10 Years has been a band that has consistently turned out quality product since their major label debut The Autumn Effect in 2005. Last year, the band decided to do something that is almost unheard of. After achieving critical and commercial success for several years, they decided to release their new album independently. It’s definitely a very risky move that the band felt committed to in order to move forward in their career. After listening to their newest album Minus the Machine, it just may be the smartest move of their career.
The new album is almost a return to roots for the guys. There’s no label pressuring them for a hit single. There are no suits telling them what they are supposed to sound like. The reigns have been handed back over to them and they are finally free to create exactly what they want to create. I think the results will surprise some people are the band definitely explore outside of the box on this album. I also think it’s safe to say that it is the darkest album that they have created to date. Wait, don’t start to panic because it’s still the 10 Years that you have come to love, just free of restrictions. A band without limitations is a beautiful thing.
The album opens with the title track “Minus the Machine” and the door inside of 10 Years that has only been cracked open until this point is suddenly ripped off the hinges. What a great song to open with as if to tell the fans: this is us, this is who we are. On this track, all the pieces of the band come together to make this one hell of an opener. It’s slow and melodic until the chorus and has the big crashing guitars that resonate on the chorus. “Writing on the Walls” is the first track that will really have you doing a double take. It starts with some type of backwards masking that leads into a delicate ukulele and piano. Jesse’s vocals are very passionate elevate this song to another plateau. It’s a beautiful song both musically and lyrically.
The middle of the album tends to tread familiar ground for the band. Song such as “Soma” and “Sleeper” do seem to have that familiar sound that longtime fans of the band will immediately recognize. By this time, I am sure that most of you have heard the first single “Backlash”. If you haven’t, then you definitely need to check it out as well as the visually intriguing video for it. “Tightrope” finds the band venturing out of their musical box and treading some unfamiliar ground. The song has somewhat of an industrial feel to it, which I am pretty certain the band has not ventured into up until this point. I am sure this will be another track that will catch people off guard, maybe just a bit.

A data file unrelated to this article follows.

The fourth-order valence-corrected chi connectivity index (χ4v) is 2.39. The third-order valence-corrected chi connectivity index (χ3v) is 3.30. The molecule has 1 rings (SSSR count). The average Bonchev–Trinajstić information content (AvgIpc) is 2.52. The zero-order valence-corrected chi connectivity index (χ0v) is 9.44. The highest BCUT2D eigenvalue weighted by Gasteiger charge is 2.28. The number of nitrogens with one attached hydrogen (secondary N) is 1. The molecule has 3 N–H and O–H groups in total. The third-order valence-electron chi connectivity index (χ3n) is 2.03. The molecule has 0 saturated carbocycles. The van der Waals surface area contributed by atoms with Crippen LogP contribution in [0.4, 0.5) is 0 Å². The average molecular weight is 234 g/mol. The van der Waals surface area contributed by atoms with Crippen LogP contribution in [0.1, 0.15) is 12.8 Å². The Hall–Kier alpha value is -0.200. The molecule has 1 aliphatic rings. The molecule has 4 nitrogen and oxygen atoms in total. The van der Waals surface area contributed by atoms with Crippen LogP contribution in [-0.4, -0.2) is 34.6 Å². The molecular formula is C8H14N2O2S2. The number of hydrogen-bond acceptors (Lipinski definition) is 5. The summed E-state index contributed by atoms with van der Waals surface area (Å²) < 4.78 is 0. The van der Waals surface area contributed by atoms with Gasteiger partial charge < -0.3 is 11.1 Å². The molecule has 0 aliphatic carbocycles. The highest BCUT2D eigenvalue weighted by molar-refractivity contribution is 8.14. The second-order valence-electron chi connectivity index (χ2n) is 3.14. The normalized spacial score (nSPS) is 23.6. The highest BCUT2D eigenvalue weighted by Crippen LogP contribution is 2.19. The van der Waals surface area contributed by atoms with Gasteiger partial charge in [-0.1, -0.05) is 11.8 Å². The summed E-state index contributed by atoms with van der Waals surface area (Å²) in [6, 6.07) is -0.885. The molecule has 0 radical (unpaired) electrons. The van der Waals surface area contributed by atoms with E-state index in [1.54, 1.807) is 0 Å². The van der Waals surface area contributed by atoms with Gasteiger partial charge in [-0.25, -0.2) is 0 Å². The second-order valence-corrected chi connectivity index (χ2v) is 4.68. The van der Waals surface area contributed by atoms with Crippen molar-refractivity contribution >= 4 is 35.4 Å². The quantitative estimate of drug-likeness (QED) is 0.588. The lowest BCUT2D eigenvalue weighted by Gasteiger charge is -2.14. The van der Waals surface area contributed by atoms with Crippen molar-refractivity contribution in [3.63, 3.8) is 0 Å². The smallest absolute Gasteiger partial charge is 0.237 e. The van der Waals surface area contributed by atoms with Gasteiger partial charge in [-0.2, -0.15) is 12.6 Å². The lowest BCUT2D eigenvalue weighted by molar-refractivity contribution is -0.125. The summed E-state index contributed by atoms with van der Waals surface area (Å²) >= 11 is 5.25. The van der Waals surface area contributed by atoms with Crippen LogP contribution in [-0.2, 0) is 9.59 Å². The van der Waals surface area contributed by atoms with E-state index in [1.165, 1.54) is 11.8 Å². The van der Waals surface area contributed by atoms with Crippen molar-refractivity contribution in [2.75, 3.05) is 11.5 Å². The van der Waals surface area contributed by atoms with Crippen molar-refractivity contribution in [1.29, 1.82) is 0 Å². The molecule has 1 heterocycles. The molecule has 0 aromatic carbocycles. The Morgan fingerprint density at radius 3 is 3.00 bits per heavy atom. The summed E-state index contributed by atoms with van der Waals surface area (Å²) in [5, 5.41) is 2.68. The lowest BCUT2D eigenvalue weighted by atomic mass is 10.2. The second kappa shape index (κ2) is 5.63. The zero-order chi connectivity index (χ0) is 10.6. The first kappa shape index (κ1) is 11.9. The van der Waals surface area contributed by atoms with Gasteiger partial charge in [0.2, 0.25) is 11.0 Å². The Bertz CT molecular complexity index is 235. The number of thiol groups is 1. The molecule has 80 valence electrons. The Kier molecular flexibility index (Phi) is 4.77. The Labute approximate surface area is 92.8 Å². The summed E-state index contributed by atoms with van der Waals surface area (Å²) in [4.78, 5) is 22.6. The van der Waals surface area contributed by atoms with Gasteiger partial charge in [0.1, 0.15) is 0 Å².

One of my favorite songs on the album is “Forever Fields (Sowing Season)”. It’s a tranquil number composed almost entirely of a lone, haunting piano. It’s another example of how less can sometimes be more. The crashing guitars are stripped away as well as the thundering drums, yet the song soars above some of the other monstrous songs. The album closes with two stand-out tracks and probably two of the most creative songs that the band has created to date. “Birth-Death” is a slow, somber piano driven instrumental that is accentuated by a string section and it flows right into “…And All the Other Colors”. The drums will definitely catch your attention on this one as they have a type of jungle or tribal feel to them. A slow starter that builds as it progresses into another powerful number.
The band has a renewed sense of direction and they sound hungry. I feel as if breaking away from the major label and being able to have full creative control has sparked something in the guys that may have been suppressed by the label and the suits. They definitely step outside the box quite a few times and show us a side of 10 Years that we haven’t seen before. Lead singer Jesse Hasek’s vocals sound stronger and more passionate than ever. The remaining band mates, Brian Vodinh on drums and guitars, Ryan “Tater” Johnson on guitar and Lewis Cosby on drums, sound tighter and more focused than ever.
10 Years have already experienced commercial success before, but it will be very interesting to see how this release plays out. This may very well be the best that the band has recorded to date. It’s as if every song from the first track to the final could be a single. I don’t think there is any filler on here at all. Yes, it’s that strong of a record. If this is any indication of what happens when a band jumps ship to follow their hearts instead of their checkbooks, other band may try to follow suit.